Luke 2:21-22 (NLT)
Jesus presented at the temple
21 Eight days later, when the baby was circumcised, he was named Jesus, the name given him by the angel even before he was conceived. 22 Then it was time for their purification offering, as required by the law of Moses after the birth of a child; so his parents took him to Jerusalem to present him to the Lord.
TIME OF DAY:
Unspecified by Bible. Mid morning.
Sunlight from the east (right hand side of this scene) can be seen on the right hand side of the figures.
Joseph, the husband of Mary is leading their donkey. Mary is riding their donkey, holding the infant Jesus.
The circumcision of the baby Jesus probably occurred in Bethlehem, 8 days after his birth. According to the Mosaic Law (the law handed down to Moses by God), for forty days a woman was considered unclean after the birth of a child. For this reason Mary, as a sinner, had to bring a sacrifice to the Lord in the Temple in Jerusalem, to atone for her uncleanness. This scene shows Joseph, Mary and Jesus going toward the walled city of Jerusalem, in southern Israel, where she would offer that sacrifice.
Mary and Joseph, carrying the bay Jesus would have walked to Jerusalem, and then navigated their way to the Temple. They would have walked across the largest courtyard, called the court of the Gentiles. It was here that Jesus overturned the money changers tables (see Matthew 21:12-13; Mark 11:15-17, Luke 19:45-46; John 2:13-16) later in his adult life. The holy family would have walked through the court of the Gentiles and stopped to buy their 2 turtledoves or two young pigeons sacrifice, before proceeding through a gate into the inner sanctuary inclosure, where no gentile was allowed to venture, on pain of death.
The inner sanctuary inclosure comprised the court of the women, the court of Israel and the priests’ court, with the temple itself in the very middle of the whole courtyards structure. Women were not permitted to go through the gate beyond the court of women, so all of the scenes that make up this collection (Luke 02 – Prophecies about Jesus – scenes 01-06) must have occurred in the court of women.
Mary offered two turtledoves or two young pigeons, as a sacrifice, (verse 24) which suggests they were not wealthy, since Leviticus chp 12:8  states that “If a woman cannot afford to bring a lamb, she must bring two turtledoves or two young pigeons.” Joseph and Mary offered pigeons, so their relative poverty could be assumed from this fact. Notice that this sacrifice was for the purification of Mary, not for the child.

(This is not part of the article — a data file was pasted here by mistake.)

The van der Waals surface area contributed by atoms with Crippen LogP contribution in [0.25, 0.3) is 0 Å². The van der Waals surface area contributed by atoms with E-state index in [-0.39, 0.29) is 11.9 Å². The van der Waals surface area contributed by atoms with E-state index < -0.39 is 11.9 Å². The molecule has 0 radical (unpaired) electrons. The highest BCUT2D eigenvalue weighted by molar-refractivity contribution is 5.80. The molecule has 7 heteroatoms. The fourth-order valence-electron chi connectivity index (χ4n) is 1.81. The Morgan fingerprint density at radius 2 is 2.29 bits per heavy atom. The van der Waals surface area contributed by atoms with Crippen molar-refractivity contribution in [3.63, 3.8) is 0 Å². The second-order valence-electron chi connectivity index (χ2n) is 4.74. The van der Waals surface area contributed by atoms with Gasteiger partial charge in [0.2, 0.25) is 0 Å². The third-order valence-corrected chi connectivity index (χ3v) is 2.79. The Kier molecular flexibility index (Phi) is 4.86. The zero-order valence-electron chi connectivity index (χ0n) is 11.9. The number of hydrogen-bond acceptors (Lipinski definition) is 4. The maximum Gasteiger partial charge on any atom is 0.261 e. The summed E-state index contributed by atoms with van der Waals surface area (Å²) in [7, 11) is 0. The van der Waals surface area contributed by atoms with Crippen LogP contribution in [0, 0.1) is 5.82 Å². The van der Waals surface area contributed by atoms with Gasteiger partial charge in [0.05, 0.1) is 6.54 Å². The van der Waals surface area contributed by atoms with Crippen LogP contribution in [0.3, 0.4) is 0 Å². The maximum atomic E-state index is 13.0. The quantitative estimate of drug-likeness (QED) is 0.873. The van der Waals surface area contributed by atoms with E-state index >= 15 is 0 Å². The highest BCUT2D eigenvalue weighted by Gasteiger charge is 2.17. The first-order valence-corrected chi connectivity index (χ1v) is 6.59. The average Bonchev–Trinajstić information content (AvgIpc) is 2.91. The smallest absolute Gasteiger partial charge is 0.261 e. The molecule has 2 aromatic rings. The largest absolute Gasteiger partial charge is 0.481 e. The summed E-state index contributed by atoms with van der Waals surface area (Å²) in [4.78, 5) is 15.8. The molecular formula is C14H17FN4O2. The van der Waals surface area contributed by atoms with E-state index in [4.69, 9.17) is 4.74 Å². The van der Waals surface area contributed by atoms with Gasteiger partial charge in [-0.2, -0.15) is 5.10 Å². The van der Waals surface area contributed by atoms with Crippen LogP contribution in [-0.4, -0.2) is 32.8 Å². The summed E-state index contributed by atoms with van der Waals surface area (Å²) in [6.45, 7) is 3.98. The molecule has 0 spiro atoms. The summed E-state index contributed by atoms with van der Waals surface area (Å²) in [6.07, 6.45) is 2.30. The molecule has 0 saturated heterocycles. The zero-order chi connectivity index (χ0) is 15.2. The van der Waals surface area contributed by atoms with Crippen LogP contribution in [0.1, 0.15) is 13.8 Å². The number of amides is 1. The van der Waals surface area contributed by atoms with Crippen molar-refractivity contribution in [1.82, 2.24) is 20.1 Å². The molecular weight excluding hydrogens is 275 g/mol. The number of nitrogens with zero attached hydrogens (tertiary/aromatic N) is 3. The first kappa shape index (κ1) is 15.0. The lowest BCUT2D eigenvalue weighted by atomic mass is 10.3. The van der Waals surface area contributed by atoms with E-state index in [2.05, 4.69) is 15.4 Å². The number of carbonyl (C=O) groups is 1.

Following the Mosaic Law and customs, Mary would lay hands on the pigeons, then a priest from the temple would take them to the southwest corner of the altar, wringing one bird’s neck as a sin offering and burning the other as a whole burnt offering.
As stated earlier, the offering of the sacrifice was to atone for Mary’s uncleanness, not the babies. As far as we know, Jesus never offered a sacrifice himself during his life time on earth.
Flowering plants in this scene.
Oriental Flax (Linum Mucronatum Bertol)
The small yellow flowering bush, by the walls of the track, is Oriental Flax, one of several species that grows in the Judean Mountains. Related to this species is the cultivated flax (Linum usitatissimum ), which differs from Oriental Flax in that it has blue flowers. Since ancient times cultivated flax has been a source of linen fibres, extracted from the stem, and of linseed oil, extracted from the seed.
Common Caper (Capparis Spinosa L.)
The white petalled flower in the right foreground of this scene is the Common Caper, also called Flinders rose, a perennial plant that has Biblical connections with the walls of Jerusalem. Nehemiah, who organized the reconstruction of the walls after the exile to Babylon, was assisted by Hanun, the sixth son of Zalaf (zalaf means caper in Hebrew). As well as growing on walls, the caper can be found in rock crevices and cliffs. The reputation of the Hebrew nation for its tenacity and ability to rise again after being cut back, is owed in part to comparison to this plant, which returns with new shoots even after someone has tried to uproot it from a wall.
The unopened buds of the caper have been used since ancient times as a condiment (also known as caprisin). Pickled in salt and vinegar, caper buds are considered a delicacy.
Leviticus 12:6-8 New Living Translation (NLT)
6 “When the time of purification is completed for either a son or a daughter, the woman must bring a one-year-old lamb for a burnt offering and a young pigeon or turtledove for a purification offering. She must bring her offerings to the priest at the entrance of the Tabernacle.[a] 7 The priest will then present them to the Lord to purify her.[b] Then she will be ceremonially clean again after her bleeding at childbirth. These are the instructions for a woman after the birth of a son or a daughter.
8 “If a woman cannot afford to bring a lamb, she must bring two turtledoves or two young pigeons. One will be for the burnt offering and the other for the purification offering. The priest will sacrifice them to purify her, and she will be ceremonially clean.”